When choosing a Probiotic supplement there are several components that come into the decision. What species or strain of bacteria in included? What is the dosage? How many of the organisms will be alive by the time you consume the last pill? It’s not just as simple as picking the one that Erin Andrews tells you to take in her commercials.
Let’s start with strains and species. Below are, in my opinion, are some of the most helpful probiotic strains to look for:
- Lactobacillus acidophilus – This probiotic strain is imperative for maintaining healthy intestinal walls. This will help you get the most out of your food and other supps, absorbing maximum nutrients.
- Bifidobacteria bifidum – Your intestines need this probiotic strain for digestion process that is free of complications, especially when consuming dairy products.
- Bifidobacteria longum – This strain has one job. Eliminate the bad bacteria that cause discomfort. It also helps break down carbohydrates you consume, without producing excess gas.
- Lactobacillus plantarum – This strain helps your body produce lactolin, which is a natural antibiotic. It can also help regulate healthy N.O. levels and decrease pathogens in your system.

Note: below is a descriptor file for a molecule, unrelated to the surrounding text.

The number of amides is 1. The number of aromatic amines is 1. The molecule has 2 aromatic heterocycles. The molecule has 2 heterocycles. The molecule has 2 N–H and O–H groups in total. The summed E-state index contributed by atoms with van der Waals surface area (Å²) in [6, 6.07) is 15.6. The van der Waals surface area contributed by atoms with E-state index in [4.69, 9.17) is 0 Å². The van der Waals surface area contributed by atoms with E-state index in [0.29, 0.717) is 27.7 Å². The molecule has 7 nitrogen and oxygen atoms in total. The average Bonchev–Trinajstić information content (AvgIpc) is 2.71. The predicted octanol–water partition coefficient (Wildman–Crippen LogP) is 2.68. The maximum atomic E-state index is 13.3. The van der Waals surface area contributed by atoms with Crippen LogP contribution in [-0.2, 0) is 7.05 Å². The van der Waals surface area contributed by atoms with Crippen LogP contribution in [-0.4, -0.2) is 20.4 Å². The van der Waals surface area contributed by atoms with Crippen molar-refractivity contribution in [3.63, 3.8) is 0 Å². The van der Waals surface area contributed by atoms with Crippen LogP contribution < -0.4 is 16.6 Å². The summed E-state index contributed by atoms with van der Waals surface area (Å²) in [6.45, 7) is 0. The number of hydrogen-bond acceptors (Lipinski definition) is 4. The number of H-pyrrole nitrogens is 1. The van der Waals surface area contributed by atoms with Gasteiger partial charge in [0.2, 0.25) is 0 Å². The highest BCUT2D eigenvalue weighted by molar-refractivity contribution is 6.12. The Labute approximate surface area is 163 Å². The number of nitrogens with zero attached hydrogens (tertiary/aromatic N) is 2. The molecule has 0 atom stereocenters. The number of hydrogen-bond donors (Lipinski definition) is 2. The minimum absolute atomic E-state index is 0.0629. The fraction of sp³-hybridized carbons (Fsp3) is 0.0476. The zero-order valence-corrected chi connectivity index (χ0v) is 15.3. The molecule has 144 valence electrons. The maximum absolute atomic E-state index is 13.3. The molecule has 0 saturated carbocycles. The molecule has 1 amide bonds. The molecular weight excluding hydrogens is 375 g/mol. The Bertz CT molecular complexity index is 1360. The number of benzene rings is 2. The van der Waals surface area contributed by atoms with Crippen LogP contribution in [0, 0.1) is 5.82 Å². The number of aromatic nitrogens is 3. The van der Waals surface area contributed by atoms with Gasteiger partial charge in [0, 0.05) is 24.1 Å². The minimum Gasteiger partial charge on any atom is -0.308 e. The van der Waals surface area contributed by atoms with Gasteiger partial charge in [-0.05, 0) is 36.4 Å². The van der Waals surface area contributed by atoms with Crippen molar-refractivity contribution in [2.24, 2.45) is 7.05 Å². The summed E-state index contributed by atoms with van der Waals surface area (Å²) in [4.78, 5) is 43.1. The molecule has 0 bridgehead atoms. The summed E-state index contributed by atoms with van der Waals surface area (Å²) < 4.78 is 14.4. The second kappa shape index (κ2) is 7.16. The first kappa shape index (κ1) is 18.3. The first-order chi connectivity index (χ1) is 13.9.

Are you still with me? If so, let’s talk about dosage. How many strains should you take? Typically, I would recommend a product that has multiple strains, and billions of each strain. Yes, billions. These bacteria are measured in Colony Forming Units (CFU) and they come in billions. Maybe I like probiotics so much because it’s the only time I’ll ever to get to touch a billion of anything.
Depending on your activity level and lifestyle, your body can use anywhere from 4 to 10 billion CFUs just fighting off the daily hazards that you come into contact with. The goal is to replenish what you lose, so starting with a product that has at least 10 billion CFUs is a wise choice. This will not only replenish your gut flora, but help you develop an even stronger gut flora by forming a nice baseline of CFUs.
As you become more accustomed to probiotics, you can begin to ramp up the dosage. I currently take a time-released, 55 billion CFU product with 10 different strains of bacteria made by Trace Minerals Research. After trying several products on the market, I found this one about a year ago and haven’t looked back since. The company backs their product with a money back guarantee and I can assure you that they don’t have to make good on that offer, ever.